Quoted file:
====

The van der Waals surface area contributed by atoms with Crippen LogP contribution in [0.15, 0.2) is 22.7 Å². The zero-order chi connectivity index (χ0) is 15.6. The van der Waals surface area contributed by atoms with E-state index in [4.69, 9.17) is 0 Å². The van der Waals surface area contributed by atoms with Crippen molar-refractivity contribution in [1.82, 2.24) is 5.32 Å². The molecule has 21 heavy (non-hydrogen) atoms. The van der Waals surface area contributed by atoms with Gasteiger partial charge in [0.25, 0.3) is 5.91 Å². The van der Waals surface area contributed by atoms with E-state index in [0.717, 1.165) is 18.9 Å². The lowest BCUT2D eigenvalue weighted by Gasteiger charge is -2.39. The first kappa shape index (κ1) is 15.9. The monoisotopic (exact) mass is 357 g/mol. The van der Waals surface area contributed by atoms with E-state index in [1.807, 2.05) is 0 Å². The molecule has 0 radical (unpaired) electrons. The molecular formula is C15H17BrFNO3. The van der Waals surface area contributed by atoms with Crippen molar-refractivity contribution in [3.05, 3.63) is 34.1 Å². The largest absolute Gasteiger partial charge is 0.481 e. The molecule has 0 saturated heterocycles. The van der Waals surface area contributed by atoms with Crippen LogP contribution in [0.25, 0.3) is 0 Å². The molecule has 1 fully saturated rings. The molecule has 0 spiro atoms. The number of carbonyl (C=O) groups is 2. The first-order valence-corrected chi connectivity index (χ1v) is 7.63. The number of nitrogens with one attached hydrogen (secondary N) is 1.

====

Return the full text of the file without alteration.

The van der Waals surface area contributed by atoms with Crippen LogP contribution in [0.15, 0.2) is 22.7 Å². The zero-order chi connectivity index (χ0) is 15.6. The van der Waals surface area contributed by atoms with E-state index in [4.69, 9.17) is 0 Å². The van der Waals surface area contributed by atoms with Crippen molar-refractivity contribution in [1.82, 2.24) is 5.32 Å². The molecule has 21 heavy (non-hydrogen) atoms. The van der Waals surface area contributed by atoms with Gasteiger partial charge in [0.25, 0.3) is 5.91 Å². The van der Waals surface area contributed by atoms with E-state index in [0.717, 1.165) is 18.9 Å². The lowest BCUT2D eigenvalue weighted by Gasteiger charge is -2.39. The first kappa shape index (κ1) is 15.9. The monoisotopic (exact) mass is 357 g/mol. The van der Waals surface area contributed by atoms with E-state index in [1.807, 2.05) is 0 Å². The molecule has 0 radical (unpaired) electrons. The molecular formula is C15H17BrFNO3. The van der Waals surface area contributed by atoms with Crippen molar-refractivity contribution in [3.05, 3.63) is 34.1 Å². The largest absolute Gasteiger partial charge is 0.481 e. The molecule has 0 saturated heterocycles. The van der Waals surface area contributed by atoms with Crippen LogP contribution in [0.25, 0.3) is 0 Å². The molecule has 1 fully saturated rings. The molecule has 0 spiro atoms. The number of carbonyl (C=O) groups is 2. The first-order valence-corrected chi connectivity index (χ1v) is 7.63. The number of nitrogens with one attached hydrogen (secondary N) is 1.